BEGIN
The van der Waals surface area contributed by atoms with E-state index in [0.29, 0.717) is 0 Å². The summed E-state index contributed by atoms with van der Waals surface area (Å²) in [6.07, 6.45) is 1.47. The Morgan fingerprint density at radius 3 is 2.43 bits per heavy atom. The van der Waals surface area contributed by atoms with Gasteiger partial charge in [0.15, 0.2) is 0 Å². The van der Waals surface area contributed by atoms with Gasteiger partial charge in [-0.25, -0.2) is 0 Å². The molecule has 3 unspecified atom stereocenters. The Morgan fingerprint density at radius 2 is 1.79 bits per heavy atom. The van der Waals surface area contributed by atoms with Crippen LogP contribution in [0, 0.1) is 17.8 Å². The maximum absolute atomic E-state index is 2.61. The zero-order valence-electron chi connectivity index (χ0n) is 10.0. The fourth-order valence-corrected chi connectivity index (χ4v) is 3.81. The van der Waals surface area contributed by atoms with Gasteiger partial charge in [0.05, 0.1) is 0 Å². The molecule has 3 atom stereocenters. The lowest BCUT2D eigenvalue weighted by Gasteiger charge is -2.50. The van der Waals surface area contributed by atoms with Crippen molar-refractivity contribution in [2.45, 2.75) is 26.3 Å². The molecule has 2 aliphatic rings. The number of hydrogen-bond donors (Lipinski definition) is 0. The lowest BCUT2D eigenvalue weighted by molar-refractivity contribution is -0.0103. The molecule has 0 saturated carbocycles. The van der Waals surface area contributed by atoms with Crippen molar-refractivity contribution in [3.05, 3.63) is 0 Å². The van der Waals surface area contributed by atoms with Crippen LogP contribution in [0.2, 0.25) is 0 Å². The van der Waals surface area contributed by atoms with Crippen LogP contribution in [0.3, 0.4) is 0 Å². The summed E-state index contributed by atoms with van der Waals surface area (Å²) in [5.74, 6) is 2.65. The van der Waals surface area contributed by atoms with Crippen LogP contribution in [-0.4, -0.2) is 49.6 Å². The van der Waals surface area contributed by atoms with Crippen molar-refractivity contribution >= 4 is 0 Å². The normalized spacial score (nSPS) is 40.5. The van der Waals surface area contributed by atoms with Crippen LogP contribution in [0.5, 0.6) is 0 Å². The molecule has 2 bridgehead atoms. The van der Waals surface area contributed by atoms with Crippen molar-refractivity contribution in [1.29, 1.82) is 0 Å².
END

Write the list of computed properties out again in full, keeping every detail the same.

The van der Waals surface area contributed by atoms with E-state index in [0.29, 0.717) is 0 Å². The summed E-state index contributed by atoms with van der Waals surface area (Å²) in [6.07, 6.45) is 1.47. The Morgan fingerprint density at radius 3 is 2.43 bits per heavy atom. The van der Waals surface area contributed by atoms with Gasteiger partial charge in [0.15, 0.2) is 0 Å². The van der Waals surface area contributed by atoms with Gasteiger partial charge in [-0.25, -0.2) is 0 Å². The molecule has 3 unspecified atom stereocenters. The Morgan fingerprint density at radius 2 is 1.79 bits per heavy atom. The van der Waals surface area contributed by atoms with Crippen LogP contribution in [0, 0.1) is 17.8 Å². The maximum absolute atomic E-state index is 2.61. The zero-order valence-electron chi connectivity index (χ0n) is 10.0. The fourth-order valence-corrected chi connectivity index (χ4v) is 3.81. The van der Waals surface area contributed by atoms with Gasteiger partial charge in [0.05, 0.1) is 0 Å². The molecule has 3 atom stereocenters. The lowest BCUT2D eigenvalue weighted by Gasteiger charge is -2.50. The van der Waals surface area contributed by atoms with Crippen molar-refractivity contribution in [2.45, 2.75) is 26.3 Å². The molecule has 2 aliphatic rings. The number of hydrogen-bond donors (Lipinski definition) is 0. The lowest BCUT2D eigenvalue weighted by molar-refractivity contribution is -0.0103. The molecule has 0 saturated carbocycles. The van der Waals surface area contributed by atoms with Crippen molar-refractivity contribution in [3.05, 3.63) is 0 Å². The van der Waals surface area contributed by atoms with Crippen LogP contribution in [0.2, 0.25) is 0 Å². The van der Waals surface area contributed by atoms with Crippen LogP contribution in [0.3, 0.4) is 0 Å². The summed E-state index contributed by atoms with van der Waals surface area (Å²) in [5.74, 6) is 2.65. The van der Waals surface area contributed by atoms with Crippen LogP contribution in [-0.4, -0.2) is 49.6 Å². The van der Waals surface area contributed by atoms with Crippen molar-refractivity contribution >= 4 is 0 Å². The normalized spacial score (nSPS) is 40.5. The van der Waals surface area contributed by atoms with Crippen LogP contribution in [0.5, 0.6) is 0 Å². The molecule has 2 bridgehead atoms. The van der Waals surface area contributed by atoms with Crippen molar-refractivity contribution in [1.29, 1.82) is 0 Å².